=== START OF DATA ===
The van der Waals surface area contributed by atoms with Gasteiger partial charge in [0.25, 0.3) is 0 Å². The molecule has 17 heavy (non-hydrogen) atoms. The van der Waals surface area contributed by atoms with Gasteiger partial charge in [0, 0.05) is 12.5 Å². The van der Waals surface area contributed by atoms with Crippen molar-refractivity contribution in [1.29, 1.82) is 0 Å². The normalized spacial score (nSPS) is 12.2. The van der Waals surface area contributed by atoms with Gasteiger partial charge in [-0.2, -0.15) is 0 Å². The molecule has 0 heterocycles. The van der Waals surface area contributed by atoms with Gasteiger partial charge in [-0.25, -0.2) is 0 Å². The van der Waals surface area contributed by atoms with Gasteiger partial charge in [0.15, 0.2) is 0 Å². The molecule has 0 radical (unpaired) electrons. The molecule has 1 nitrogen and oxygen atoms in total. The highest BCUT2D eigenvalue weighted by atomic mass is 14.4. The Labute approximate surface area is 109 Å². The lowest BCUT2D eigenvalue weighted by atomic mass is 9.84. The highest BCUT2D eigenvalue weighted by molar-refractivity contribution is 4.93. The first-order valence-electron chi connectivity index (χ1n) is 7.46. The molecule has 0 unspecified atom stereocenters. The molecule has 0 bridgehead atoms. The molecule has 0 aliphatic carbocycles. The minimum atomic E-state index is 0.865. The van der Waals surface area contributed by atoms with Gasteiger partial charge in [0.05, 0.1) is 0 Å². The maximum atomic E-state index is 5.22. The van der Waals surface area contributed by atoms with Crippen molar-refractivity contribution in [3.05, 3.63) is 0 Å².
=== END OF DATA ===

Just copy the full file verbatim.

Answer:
The van der Waals surface area contributed by atoms with Gasteiger partial charge in [0.25, 0.3) is 0 Å². The molecule has 17 heavy (non-hydrogen) atoms. The van der Waals surface area contributed by atoms with Gasteiger partial charge in [0, 0.05) is 12.5 Å². The van der Waals surface area contributed by atoms with Crippen molar-refractivity contribution in [1.29, 1.82) is 0 Å². The normalized spacial score (nSPS) is 12.2. The van der Waals surface area contributed by atoms with Gasteiger partial charge in [-0.2, -0.15) is 0 Å². The molecule has 0 heterocycles. The van der Waals surface area contributed by atoms with Gasteiger partial charge in [-0.25, -0.2) is 0 Å². The van der Waals surface area contributed by atoms with Gasteiger partial charge in [0.15, 0.2) is 0 Å². The molecule has 0 radical (unpaired) electrons. The molecule has 1 nitrogen and oxygen atoms in total. The highest BCUT2D eigenvalue weighted by atomic mass is 14.4. The Labute approximate surface area is 109 Å². The lowest BCUT2D eigenvalue weighted by atomic mass is 9.84. The highest BCUT2D eigenvalue weighted by molar-refractivity contribution is 4.93. The first-order valence-electron chi connectivity index (χ1n) is 7.46. The molecule has 0 unspecified atom stereocenters. The molecule has 0 bridgehead atoms. The molecule has 0 aliphatic carbocycles. The minimum atomic E-state index is 0.865. The van der Waals surface area contributed by atoms with Gasteiger partial charge in [0.05, 0.1) is 0 Å². The maximum atomic E-state index is 5.22. The van der Waals surface area contributed by atoms with Crippen molar-refractivity contribution in [3.05, 3.63) is 0 Å².